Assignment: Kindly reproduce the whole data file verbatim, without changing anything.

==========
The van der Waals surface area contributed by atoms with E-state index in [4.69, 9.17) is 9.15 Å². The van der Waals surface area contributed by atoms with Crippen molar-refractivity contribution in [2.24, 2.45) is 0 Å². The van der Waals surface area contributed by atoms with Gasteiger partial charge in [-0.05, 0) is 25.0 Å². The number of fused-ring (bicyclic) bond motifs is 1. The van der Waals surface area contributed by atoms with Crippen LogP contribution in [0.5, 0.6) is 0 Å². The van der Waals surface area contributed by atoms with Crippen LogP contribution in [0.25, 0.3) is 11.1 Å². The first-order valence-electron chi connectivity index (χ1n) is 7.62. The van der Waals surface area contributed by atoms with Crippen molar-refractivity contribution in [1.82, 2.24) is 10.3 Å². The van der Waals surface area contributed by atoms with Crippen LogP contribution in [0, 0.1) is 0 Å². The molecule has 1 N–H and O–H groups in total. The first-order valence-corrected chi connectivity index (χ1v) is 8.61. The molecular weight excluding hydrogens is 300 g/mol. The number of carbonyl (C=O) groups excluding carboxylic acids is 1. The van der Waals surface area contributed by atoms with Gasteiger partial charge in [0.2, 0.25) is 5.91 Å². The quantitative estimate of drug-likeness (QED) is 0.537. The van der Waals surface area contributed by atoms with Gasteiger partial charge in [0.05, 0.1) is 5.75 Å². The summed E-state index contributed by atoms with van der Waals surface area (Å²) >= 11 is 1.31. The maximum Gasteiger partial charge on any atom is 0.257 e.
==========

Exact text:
The van der Waals surface area contributed by atoms with E-state index in [4.69, 9.17) is 9.15 Å². The van der Waals surface area contributed by atoms with Crippen molar-refractivity contribution in [2.24, 2.45) is 0 Å². The van der Waals surface area contributed by atoms with Gasteiger partial charge in [-0.05, 0) is 25.0 Å². The number of fused-ring (bicyclic) bond motifs is 1. The van der Waals surface area contributed by atoms with Crippen LogP contribution in [0.5, 0.6) is 0 Å². The van der Waals surface area contributed by atoms with Crippen LogP contribution in [0.25, 0.3) is 11.1 Å². The first-order valence-electron chi connectivity index (χ1n) is 7.62. The van der Waals surface area contributed by atoms with Crippen molar-refractivity contribution in [1.82, 2.24) is 10.3 Å². The van der Waals surface area contributed by atoms with Crippen LogP contribution in [0, 0.1) is 0 Å². The molecule has 1 N–H and O–H groups in total. The first-order valence-corrected chi connectivity index (χ1v) is 8.61. The molecular weight excluding hydrogens is 300 g/mol. The number of carbonyl (C=O) groups excluding carboxylic acids is 1. The van der Waals surface area contributed by atoms with Gasteiger partial charge in [0.2, 0.25) is 5.91 Å². The quantitative estimate of drug-likeness (QED) is 0.537. The van der Waals surface area contributed by atoms with Gasteiger partial charge in [0.05, 0.1) is 5.75 Å². The summed E-state index contributed by atoms with van der Waals surface area (Å²) >= 11 is 1.31. The maximum Gasteiger partial charge on any atom is 0.257 e.